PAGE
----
I need to refresh my list since it has been quite a while since I last asked for people interested.

Once I get far enough in my production test fixture to be sure I don’t need to re-spin the board, I’ll switch back to working on the manual. Then a little more code cleanup and double-checking that the app can be updated remotely and I can open up the beta testing. So hopefully within about 2 weeks or so.
 

Adrian A

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Development status update:
The following on-board functions are complete:
  • Measure and record 3-axis acceleration +/-400 Gs and at high resolution +/- 32 Gs, with 500 samples/second
  • Measure and record 3-axis gyro rates up to +/- 2000 degrees second, at 500 samples per second
  • Convert gyro rates to rocket quaternion attitude at 500 samples/second, and record
  • Calculate and record rocket tilt angle, roll rotations, and predicted tilt angle + 3 seconds
  • Inertial navigation: Combine 3-axis gyro and acceleration measurements to calculate and record velocity and position in 3 dimensions
  • Measure and record barometric pressure and temperature at 50 samples/second
  • Use the above measurements to control 4 output channels based on up to 20 independent criteria, with 11 user-settable thresholds for each of the 4 channels, including advanced options such as rocket tilt, predicted tilt, burnout counters, apogee deployment failure detection, and primary and backup deployment logic for each channel.
  • Measure and record battery voltage, total deployment current, and voltage of each of the 4 output channels at 50 Hz
  • Produce a flight summary that includes not only basic metrics such as maximum altitude and speed, but also advanced metrics like horizontal velocity at deployment, boost tilt efficiency, velocity at main chute deployment
  • A realistic simulated flight capability that handles multi-stage flights and allows simulated events like motor ignition or main chute deployment to be connected to each output channel's actual output during the simulated flight so that the deployment channel settings can be verified pre-flight with high confidence.
  • USB micro serial interface for running the simulation, watching live measurement status, downloading all data, performing accel calibrations, and limited access to pre-canned deployment options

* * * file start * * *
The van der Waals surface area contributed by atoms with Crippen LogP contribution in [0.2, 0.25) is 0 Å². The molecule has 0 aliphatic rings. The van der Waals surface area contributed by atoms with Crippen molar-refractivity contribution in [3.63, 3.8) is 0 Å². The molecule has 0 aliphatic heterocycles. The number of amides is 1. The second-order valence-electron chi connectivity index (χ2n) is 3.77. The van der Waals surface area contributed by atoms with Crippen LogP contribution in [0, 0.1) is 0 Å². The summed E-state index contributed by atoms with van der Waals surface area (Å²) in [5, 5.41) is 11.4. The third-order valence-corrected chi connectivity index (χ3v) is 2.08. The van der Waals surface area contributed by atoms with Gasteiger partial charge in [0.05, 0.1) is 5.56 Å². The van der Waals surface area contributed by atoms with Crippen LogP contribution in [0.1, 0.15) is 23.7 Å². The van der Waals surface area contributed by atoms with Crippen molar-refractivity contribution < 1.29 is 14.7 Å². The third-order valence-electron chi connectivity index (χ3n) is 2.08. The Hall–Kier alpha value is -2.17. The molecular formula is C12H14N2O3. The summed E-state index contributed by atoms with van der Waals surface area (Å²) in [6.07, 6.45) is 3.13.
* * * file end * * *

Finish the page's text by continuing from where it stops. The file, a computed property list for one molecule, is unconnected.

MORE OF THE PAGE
• Beeping of battery voltage and deployment channel continuity, 3 LEDs for Bluetooth status, recording status, and flight readiness status
Planned on-board feature improvements via software update:
  • Current limiting on each output channel so that arbitrarily large batteries can be used safely
  • Preserve data recording in the event of a power interruption mid-flight
  • Select a separate aux analog channel for recording at 500 Hz
  • (longer term) On-board Bluetooth connection to current or future Featherweight GPS trackers for GPS/inertial data fusion and long-range reporting of Blue Raven data
The following Bluetooth interface features are complete:
  • Connection over Bluetooth to a custom app running on iOS and Android
  • Over-the-air updates to embedded software on the board
Planned Bluetooth interface and phone app capability is work, in this approximate order:
  • Use the local time from the phone in recorded data
  • Simplified interface to set up common deployment settings for primary/backup apogee deploy, primary/backup main deploy, 2nd stage ignition, etc with pre-filled logic and key adjustable thresholds
  • Accessibility to all deployment options via "custom" view
  • Live data "flight ready GO board" that shows sensor health and deployment channel continuity and allows channels to be armed or disarmed